Start the New Year Off Cooking Right
Most people will make a New Year’s resolution each year. Most of those will also break that resolution before the year gets too far underway. In fact, most people who are going to break their resolutions do so within the first day at some point or another. There is hope, however, if you are planning to eat healthier throughout the New Year. The trick is to immediately begin rather than putting it off until tomorrow or until you have emptied the Christmas goodies from your pantry.
If you are among the many people around the world who resolves that this next year is going to be the year that you take positive steps to reducing your weight and improving your overall health the way to begin isn’t by loading up on carbohydrates and champagne. So out go the peas and in goes the cabbage and corned beef (in small proportions however). Begin the year by understanding portion size, the value of fresh vegetables, the idea that the meat isn’t supposed to take up most of your plate, and the notion that dessert is a rare treat not the anticipated ending of an ordinary meal.
These are outstanding beginnings. Not only do you need to rethink the way you eat for your New Year’s Day festivities but also the way you prepare the foods you love. High fat preparation methods are out. In is the idea of using seasonings that contain no or very few calories and leave little fat behind as evidence of their participation in the savory flavor of your meals. Herbs and seasonings are a healthy cook’s best friend because they help eliminate visions of blandness invading every meal to come until your fitness goals are met and you’ve reached a state of maintenance in which a few more calorific luxuries are allowed.
Stop frying. The frying process adds simple carbohydrates and fat to your cooking. These are two things you want to try to eliminate from your diet all together. While I am not personally an advocate of removing all carbohydrates from any diet, I do believe it is a good idea to switch, whenever possible and tolerable, to more complex carbohydrates that are healthier to consume. Fats should always be in moderation however, it is best to save their use for those times when it is a real treat rather than wasting them on well, dinner. Reserve the fats for fun food and rewards rather than squandering them on fuel that is meant to merely get you through the day.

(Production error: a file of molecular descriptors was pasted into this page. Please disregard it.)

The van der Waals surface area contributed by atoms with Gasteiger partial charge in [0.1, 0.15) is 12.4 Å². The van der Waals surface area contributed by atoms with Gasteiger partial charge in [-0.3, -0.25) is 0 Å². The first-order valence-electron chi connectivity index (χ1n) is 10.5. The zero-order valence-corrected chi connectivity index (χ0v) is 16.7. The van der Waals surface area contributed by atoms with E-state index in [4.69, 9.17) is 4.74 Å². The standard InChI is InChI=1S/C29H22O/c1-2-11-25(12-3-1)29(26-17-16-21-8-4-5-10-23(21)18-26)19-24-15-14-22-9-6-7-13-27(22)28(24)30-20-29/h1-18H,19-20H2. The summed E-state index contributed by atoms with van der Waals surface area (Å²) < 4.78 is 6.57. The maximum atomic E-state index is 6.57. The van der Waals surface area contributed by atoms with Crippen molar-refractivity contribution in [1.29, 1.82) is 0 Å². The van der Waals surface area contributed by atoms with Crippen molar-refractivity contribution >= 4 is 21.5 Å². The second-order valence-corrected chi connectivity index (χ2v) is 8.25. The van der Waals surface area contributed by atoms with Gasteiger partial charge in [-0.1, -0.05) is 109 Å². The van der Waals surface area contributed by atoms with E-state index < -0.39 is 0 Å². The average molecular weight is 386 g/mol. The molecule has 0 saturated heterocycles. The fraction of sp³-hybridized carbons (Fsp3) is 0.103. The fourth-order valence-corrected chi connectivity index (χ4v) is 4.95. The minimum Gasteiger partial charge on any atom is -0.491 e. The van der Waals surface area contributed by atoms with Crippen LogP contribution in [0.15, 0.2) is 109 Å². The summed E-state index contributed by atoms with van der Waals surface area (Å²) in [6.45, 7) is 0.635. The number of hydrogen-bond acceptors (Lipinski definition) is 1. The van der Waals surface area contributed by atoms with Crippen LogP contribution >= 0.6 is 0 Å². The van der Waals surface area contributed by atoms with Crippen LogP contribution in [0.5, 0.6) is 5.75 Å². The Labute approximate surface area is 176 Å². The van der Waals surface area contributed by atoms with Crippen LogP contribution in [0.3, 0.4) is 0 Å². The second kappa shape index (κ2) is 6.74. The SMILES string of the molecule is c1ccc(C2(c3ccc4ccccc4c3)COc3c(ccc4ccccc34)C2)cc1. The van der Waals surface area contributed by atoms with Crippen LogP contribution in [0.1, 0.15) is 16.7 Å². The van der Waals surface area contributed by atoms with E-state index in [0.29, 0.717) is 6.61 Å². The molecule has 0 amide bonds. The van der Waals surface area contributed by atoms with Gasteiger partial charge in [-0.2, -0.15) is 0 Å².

Another thing you need to learn when cooking for the New Year’s Holiday and trying to keep things on a healthier note is that bigger isn’t necessarily better. This means that by sticking to the proper portion size you may avoid overeating and filling up. You do not want to leave the table full you want to leave the table wanting a little bit more (not hungry but not full). Eating the proper portions reduces the risk of overeating and feeling bloated or stuffed later. It also helps you understand what your limits are better and where you need to make cuts in your dietary habits.
Prepare for smaller meals rather than cooking one huge meal for New Year’s Day and carry that eating ethic through the rest of the year in order to achieve optimal results. Food is the fuel your body needs to carry out its duties properly. The bad news is that far too many of us really enjoy food to the extent that we overindulge, which also prevents the body from working properly. You will need to work to discover what the optimal amount of food and calories is for your own dietary needs, but it starts by eating healthy one day and following up the next. New Year’s Day is a great day to begin a new way of eating. Are you ready?